Measuring Klout in the purchasing world paints a revealing picture as to who the real market influencers are . . .

Posted on October 27, 2011

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According to a recent Wall Street Journal video on Klout, an application they referred to as being the most effective means by which to quantify one’s true reach and influence in the world of social media and social networking, yours truly appears to have garnered a solid score, surpassing industry traditionalists such as Jason Busch and Andrew Bartolini.

Yes, yes its true that Jason and I have on occasion exchanged what can be viewed as virtual barbs . . . mine for referring to him as an out of touch scribbler of antiquated musings and Jason, for calling me a pontificating poop whose predilection for colourful if not animated prose is annoying, makes for an engaging dialogue.  The world of course is a far more interesting place when one has someone with whom they can from time-to-time cross swords.

This being said, the real question is simply . . . besides us, is anybody really listening?

Do you move people to take action?

Enter Klout!

Once again, and for those unfamiliar with Klout, it is a means by which people and companies can measure their real reach in the virtual realms of the Internet.  As the above referenced WSJ video explains, Klout scores are being taken very seriously by everyone from car manufacturers to television shows in terms of determining where for example their advertising dollars are going to be spent.

Within this context, it is interesting to note that when compared with Jason’s Spend Matters Klout Rating, my amplification score indicates that I am four times more likely to have my posts re-tweeted than his.  In fact in the key measurement areas, including overall Klout Score (I am at 54 versus Jason’s 41.61), it would appear that my coverage is more likely to illicit a response or call to action than Jason’s.

By comparison of course, Jason’s score is considerably higher than say self-professed Supply Management Expert/Evangelist Andrew Bartolini whose score is a low 27, meaning that outside of a very small and familiar circle his influence is virtually non-existent.

Other industry notables whose Klout Score requires work includes the Procurement Leaders Network with a score of 36, closely followed by Ariba at 34.

What is also worth mentioning is how the gap in Klout Scores between the analyst firms such as Gartner and the growing list of independent industry pundits is rapidly closing in key areas, indicating the former’s waning influence.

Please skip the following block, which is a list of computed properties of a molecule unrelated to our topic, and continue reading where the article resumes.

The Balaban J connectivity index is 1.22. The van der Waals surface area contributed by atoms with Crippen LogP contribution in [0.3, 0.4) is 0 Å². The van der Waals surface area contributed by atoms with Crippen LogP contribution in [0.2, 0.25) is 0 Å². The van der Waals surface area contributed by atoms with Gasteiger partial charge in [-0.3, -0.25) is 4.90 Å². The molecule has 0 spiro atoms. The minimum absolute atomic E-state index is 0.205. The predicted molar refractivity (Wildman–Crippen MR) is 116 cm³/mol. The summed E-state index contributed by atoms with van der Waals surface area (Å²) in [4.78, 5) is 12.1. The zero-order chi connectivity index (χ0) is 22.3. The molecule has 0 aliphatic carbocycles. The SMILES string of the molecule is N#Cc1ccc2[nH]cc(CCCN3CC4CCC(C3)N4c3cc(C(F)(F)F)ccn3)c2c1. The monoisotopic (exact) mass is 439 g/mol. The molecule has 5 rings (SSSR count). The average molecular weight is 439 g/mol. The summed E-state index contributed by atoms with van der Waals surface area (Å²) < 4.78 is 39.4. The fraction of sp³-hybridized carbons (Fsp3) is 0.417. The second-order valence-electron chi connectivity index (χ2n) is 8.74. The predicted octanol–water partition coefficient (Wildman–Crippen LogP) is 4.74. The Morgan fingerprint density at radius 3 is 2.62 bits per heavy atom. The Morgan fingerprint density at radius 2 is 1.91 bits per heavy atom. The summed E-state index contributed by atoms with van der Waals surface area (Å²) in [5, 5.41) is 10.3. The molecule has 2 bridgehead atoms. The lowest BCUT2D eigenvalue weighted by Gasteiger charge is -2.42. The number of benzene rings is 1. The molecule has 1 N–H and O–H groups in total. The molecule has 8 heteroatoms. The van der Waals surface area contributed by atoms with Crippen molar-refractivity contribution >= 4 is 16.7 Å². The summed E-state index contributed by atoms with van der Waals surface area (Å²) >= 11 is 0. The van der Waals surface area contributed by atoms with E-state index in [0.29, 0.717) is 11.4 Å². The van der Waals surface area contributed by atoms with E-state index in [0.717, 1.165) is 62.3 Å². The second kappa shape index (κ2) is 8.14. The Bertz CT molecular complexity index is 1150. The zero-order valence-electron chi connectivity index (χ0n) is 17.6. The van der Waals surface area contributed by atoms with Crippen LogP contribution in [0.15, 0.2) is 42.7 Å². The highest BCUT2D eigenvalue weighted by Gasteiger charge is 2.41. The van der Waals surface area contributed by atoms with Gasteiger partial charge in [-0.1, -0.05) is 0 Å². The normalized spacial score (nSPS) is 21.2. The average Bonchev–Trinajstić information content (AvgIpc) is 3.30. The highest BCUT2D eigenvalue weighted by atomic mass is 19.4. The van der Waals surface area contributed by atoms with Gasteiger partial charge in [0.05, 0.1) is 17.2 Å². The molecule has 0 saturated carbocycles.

Let’s take Gartner for instance, a firm that has been in existence since 1979.

The fact that they have been around 18 years longer than say the Procurement Insights Blog means that their higher overall Klout Score (61.41 versus my 54), and True Reach relative to engaged followers (10K versus 1K) is not surprising. However, what is worth noting is that despite the advantage of years and head count, the firm’s Amplification Score (9 versus my 36) means that their audience is not motivated to share what the company has to say with the rest of the social media world.

Comparisons with other firms such as Forrester, produced similar results.

This is a telling statistic in that it demonstrates a static audience participation level in which the cross pollination and the related compounding factor that ultimately drives market relevance and influence is left wanting.  In short, the analyst firms may be speaking to a bigger audience, but is anyone really listening?

Even individual analysts within these larger firms have minimal traction in the increasingly influential world of social media.  For example, Aberdeen’s Andrew Boyd has a Klout Score of just 16.40 versus my 54, meaning that the likelihood of his posts/tweets being shared with the industry is even lower than Gartners.  Or to put it another way, with an Amplification Score of 3 as opposed to my 36, my posts/tweets are 10 times more likely to be shared by readers than his.

It is likely that some may view the above disclosing comparisons has being somewhat self-serving . . . let’s be honest, would I have been as keen to write this post if like Mr. Bartolini and Mr. Boyd my Klout Score indicated that I was speaking to air versus an actual audience?  While I cannot honestly say one way or the other, this is not the intended purpose of today’s post which is to issue a challenge or call out to the purchasing industry to get into the game before the game (and audience) passes you by.

To be even more blunt, social media is not an option but is instead a vital part of connecting with an audience that is rapidly changing in terms of age and the means through which we all connect and share information.

The following provides the links to comparisons with other organizations in terms of Klout Scores:

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